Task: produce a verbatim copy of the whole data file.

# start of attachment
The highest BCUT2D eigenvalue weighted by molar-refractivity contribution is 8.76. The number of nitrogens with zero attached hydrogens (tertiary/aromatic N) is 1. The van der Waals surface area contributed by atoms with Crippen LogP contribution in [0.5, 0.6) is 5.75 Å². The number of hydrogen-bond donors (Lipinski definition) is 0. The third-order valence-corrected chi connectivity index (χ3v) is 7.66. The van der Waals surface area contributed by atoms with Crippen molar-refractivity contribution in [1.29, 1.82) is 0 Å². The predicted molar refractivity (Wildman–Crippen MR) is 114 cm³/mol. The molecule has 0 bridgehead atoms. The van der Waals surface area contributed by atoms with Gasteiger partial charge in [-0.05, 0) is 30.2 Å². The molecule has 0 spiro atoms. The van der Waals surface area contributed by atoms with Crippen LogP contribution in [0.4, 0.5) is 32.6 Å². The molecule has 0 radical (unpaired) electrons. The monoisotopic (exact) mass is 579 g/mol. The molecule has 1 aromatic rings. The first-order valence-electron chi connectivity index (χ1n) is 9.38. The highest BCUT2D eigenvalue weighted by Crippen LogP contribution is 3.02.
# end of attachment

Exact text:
The highest BCUT2D eigenvalue weighted by molar-refractivity contribution is 8.76. The number of nitrogens with zero attached hydrogens (tertiary/aromatic N) is 1. The van der Waals surface area contributed by atoms with Crippen LogP contribution in [0.5, 0.6) is 5.75 Å². The number of hydrogen-bond donors (Lipinski definition) is 0. The third-order valence-corrected chi connectivity index (χ3v) is 7.66. The van der Waals surface area contributed by atoms with Crippen molar-refractivity contribution in [1.29, 1.82) is 0 Å². The predicted molar refractivity (Wildman–Crippen MR) is 114 cm³/mol. The molecule has 0 bridgehead atoms. The van der Waals surface area contributed by atoms with Gasteiger partial charge in [-0.05, 0) is 30.2 Å². The molecule has 0 spiro atoms. The van der Waals surface area contributed by atoms with Crippen LogP contribution in [0.4, 0.5) is 32.6 Å². The molecule has 0 radical (unpaired) electrons. The monoisotopic (exact) mass is 579 g/mol. The molecule has 1 aromatic rings. The first-order valence-electron chi connectivity index (χ1n) is 9.38. The highest BCUT2D eigenvalue weighted by Crippen LogP contribution is 3.02.